Plantar fasciitis is most common between the ages of 40-60 with around 3 million cases a year. It is especially common in the running community with up to 10% of runners affected by it. The plantar fascia works with the Achilles tendon to store and release energy, as well as helps stabilize the foot during the push-off phase of walking/running. This is important to understand because during the push-off phase of running the plantar fascia is exposed up to 7 times your bodyweight. That is a lot of stress for one tissue to be repetitively exposed to.

Windlass.jpg

Thankfully our bodies are smart and have built in safety mechanisms to help absorb and distribute loads. In the case of the plantar fascia its back up is a little muscle in the foot called the flexor digitorum brevis (FDB). The plantar fascia passively stores and returns energy, while the FDB plays a dynamic role in variable load sharing. In simple terms the FDB works to share the load with the plantar fascia to reduce amount of stress placed on it.

One of the problems with many individuals with plantar fasciitis is they have weak FDB. Meaning they are unable to help reduce the amount of forces placed on the plantar fascia during the push-off phase. For many years it has been hypothesized this increased stress placed on the plantar fascia is what caused heel spurs. However, in a study of individuals with heel spurs they found the heel spurs were really coming from the origin of the FDB muscle. While additional research has found that a better predictor for plantar fasciitis is not flattened arches, but rather strength of FDB. These studies show the strong relationship between the plantar fascia and FDB muscle.

 Copyright 2009 Boone Publishing, LLC

Copyright 2009 Boone Publishing, LLC

One way to see if you need to strengthen your FDB is look at your running shoes, runners who tend to have strong FDB have clear indents beneath their little toes on their insoles. An alternative method to test FDB strength is the paper grip test. Sit down with the hips, knees, and ankle flexed at 90 degrees. Place paper/card underneath the 2nd to 5th little toes and try to not let the card be pulled out from under your toes. Individuals with a weak FDB will struggle to prevent the card from being pulled out, while individuals with a strong FDB will have no problem maintaining the card underneath their toes.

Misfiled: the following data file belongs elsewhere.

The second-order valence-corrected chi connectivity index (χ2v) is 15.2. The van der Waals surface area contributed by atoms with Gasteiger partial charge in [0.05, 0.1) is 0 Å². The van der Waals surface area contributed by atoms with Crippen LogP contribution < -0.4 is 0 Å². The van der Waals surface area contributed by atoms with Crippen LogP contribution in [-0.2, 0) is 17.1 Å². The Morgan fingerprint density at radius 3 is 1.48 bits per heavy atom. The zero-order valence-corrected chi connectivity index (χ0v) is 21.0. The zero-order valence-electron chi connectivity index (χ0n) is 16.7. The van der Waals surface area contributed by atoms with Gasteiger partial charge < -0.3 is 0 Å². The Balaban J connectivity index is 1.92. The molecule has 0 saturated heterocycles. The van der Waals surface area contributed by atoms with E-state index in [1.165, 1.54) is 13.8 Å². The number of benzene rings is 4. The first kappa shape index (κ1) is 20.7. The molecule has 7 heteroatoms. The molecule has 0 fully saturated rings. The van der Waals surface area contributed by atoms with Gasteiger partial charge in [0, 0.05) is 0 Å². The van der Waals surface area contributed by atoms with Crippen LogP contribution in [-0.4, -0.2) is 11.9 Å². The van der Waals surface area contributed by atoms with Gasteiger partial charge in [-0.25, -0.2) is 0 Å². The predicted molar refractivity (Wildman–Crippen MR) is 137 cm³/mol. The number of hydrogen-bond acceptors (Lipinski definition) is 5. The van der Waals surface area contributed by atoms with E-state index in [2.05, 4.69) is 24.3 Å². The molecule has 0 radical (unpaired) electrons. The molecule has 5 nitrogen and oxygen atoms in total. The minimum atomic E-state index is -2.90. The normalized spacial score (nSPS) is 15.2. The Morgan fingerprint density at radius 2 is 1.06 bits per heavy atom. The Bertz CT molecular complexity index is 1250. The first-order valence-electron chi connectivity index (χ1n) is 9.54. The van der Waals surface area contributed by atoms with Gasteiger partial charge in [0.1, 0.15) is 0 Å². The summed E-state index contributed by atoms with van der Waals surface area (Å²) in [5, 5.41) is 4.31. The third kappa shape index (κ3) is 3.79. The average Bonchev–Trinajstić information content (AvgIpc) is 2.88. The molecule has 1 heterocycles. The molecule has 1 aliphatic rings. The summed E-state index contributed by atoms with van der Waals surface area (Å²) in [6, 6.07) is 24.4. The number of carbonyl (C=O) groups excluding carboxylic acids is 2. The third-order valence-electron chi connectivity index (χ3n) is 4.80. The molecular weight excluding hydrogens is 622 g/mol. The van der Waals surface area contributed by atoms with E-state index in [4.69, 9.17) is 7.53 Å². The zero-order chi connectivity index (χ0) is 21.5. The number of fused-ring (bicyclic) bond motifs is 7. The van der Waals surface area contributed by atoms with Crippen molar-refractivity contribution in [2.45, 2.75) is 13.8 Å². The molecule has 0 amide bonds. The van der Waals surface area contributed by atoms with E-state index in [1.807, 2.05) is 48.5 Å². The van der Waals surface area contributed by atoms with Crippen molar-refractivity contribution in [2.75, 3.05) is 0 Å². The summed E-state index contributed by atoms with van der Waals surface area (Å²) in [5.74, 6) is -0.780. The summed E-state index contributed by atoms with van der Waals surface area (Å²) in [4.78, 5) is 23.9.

Indention of the little toes 

Indention of the little toes 

 Paper grip test

Paper grip test

In addition to weak FDB, other causes of plantar fasciitis include: repeated hill workouts, tight calves, foot mechanics, and occupational factors to name a few and must be addressed during treatment. Treatment for plantar fasciitis should focus on improving strength of the tiny foot muscles to help support the plantar fascia, stretch calves, and reduce occupational risk factors. As well as having manual therapy performed to help achieve quicker relief. Research shows when manual therapy is combined with stretching it is superior in short term outcomes over just stretching. At TROSS we use many manual therapies such as: ART, FAKTR, and dry needling to help stimulate the healing process and get you back to doing what you love.

Weak FDB is not often talked about when individuals hear about causes of plantar fasciitis, but its role in the prevention and treatment of plantar fasciitis is vital. If you have any questions or would like to learn more contact TROSS  today for a free consultation! TROSS proudly serves the Cottleville, St. Peters, St. Charles, O’Fallon, and St. Louis communities!

 

 

Citations

  1. DeMaio M, Paine R, Mangine RE, Drez DJr. Plantar fasciitis. Orthopedics 1993; 16:1153-1163.
  2. Abreu M, Chung C, Mendes L, et al. Plan­tar calcaneal enthesophytes: new obser­vations regarding sites of origin based on radiographic, MR imaging, anatomic, and paleopathologic analysis. Skeletal Radiol. 2003;32:13-21.
  3. Menz H, Zammit G, Munteanu S, Scott G. Plantarflexion strength of the toes: age and gender differences and evaluation of a clinical screening test. Foot Ankle Int. 2006; 27:1103-1108.
  4. Renan-Ordine R, Alburquerque-Sendin F, Rodrigues De Souza D, et al. Effectiveness of myofascial trigger point manual therapy combined with a self-stretching protocol for the management of plantar heel pain: a randomized controlled trial. J Orthop Sports Phys Ther. 2011;41:43.
  5. http://running.competitor.com/2014/06/photos/new-techniques-treating-plantar-fasciitis_96398

Comment